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Posted January 9, 2014 | Leave a comment
Growing it out for a good cause
By Ryan Cornell
WOODSTOCK -- Taking their lead from the hirsute months of Movember and Decembeard, students at Central High School are participating in what they have dubbed, "Man-U-Hairy January."
Starting today, classes at the school will raise money to support three organizations: Luke's Backpack, Family Promise and the Wounded Warrior Project. Each group of about 50 students has a week to raise $100. The groups that meet this goal will get to design the beards of 15 teachers participating.
If the school raises at least $2,000, students also will get to shave the beards of the two assistant principals.
The fundraiser was created and organized by 14 students in the leadership class. Dana Fisher, who teaches the class and is one of the bearded teachers participating, said that while some of the teachers have been growing out their facial hair since the start of winter break, many of them have sported beards over the entire school year.
He said the class decided through a poll on which three charities to support. Other classes at the school voted on Thursday to choose which of the three charities they would benefit.
Ben Kline, a senior, said that teachers can grow out their beards until Jan. 22, when they will be shaved by local hair stylist Lori Coffey. Because Coffey is volunteering as the mother of one of the students involved in the project, 100 percent of the money raised will go toward the three groups.
Senior Duke Gosney said that the teachers have to wear their newly styled beards for the last three days of the semester. He said the class is creating a list of beard design ideas.
"Really, anything like mutton chops, a Fu Manchu," he said. "I think we decided that we can't dye the beards though, so it's all shaping."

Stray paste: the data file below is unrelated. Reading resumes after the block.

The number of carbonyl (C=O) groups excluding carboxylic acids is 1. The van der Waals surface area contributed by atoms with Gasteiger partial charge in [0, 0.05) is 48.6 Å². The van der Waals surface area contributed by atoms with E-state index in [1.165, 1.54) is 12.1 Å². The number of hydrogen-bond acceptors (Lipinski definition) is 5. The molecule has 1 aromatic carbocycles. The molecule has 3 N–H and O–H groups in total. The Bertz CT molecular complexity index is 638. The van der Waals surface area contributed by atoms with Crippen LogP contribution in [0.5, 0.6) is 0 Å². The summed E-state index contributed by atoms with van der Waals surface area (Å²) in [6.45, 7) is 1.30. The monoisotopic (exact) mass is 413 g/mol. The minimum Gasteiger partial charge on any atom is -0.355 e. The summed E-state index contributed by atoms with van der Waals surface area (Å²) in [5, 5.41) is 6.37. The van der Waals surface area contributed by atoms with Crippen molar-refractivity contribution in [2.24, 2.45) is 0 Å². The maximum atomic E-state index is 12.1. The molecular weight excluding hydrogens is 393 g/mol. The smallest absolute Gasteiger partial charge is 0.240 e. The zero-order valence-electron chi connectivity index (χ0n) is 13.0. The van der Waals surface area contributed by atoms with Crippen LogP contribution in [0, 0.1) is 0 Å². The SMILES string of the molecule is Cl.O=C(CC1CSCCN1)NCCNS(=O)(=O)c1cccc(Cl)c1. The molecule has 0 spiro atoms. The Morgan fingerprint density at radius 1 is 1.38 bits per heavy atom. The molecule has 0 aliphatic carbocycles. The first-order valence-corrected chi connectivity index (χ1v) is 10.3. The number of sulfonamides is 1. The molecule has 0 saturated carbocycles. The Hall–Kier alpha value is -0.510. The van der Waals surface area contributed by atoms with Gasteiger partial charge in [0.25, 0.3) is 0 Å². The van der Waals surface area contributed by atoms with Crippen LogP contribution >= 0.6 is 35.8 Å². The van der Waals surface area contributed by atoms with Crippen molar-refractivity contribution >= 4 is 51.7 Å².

Junior Bobby Loveland said the designs will be humorous and school-appropriate.
"We're not trying to make them look fresh," he said. "They probably won't want to be seen in public during this."
The students said they learned communication skills as well as how to manage a project from start to finish.
"I mean, whenever you hear about a fundraiser, it's not as easy as it sounds," Gosney said. "There's a lot of work that goes into it."
Fisher said the fundraiser is a graded project that involves all students in the class, from writing the press release, researching beard designs and creating the collection jars and presentation scripts.
He said the first class to raise $100 will get donuts, while the class that raises the most money will get Klondike Bars.
He added that he's been impressed by the students' dedication.
"We weren't supposed to actually raise any money until Friday when we had everything set up," said Fisher. "I think there was $25 or $35 turned in yesterday. The kids are just ready to go and it's pretty cool to see them get into it."
He said businesses, groups and area residents have been asked to donate money. Readers interested in contributing to the "Man-U-Hairy January" campaign can contact Fisher at 540-459-2161.
Contact staff writer Ryan Cornell at 540-465-5137 ext. 164, or firstname.lastname@example.org
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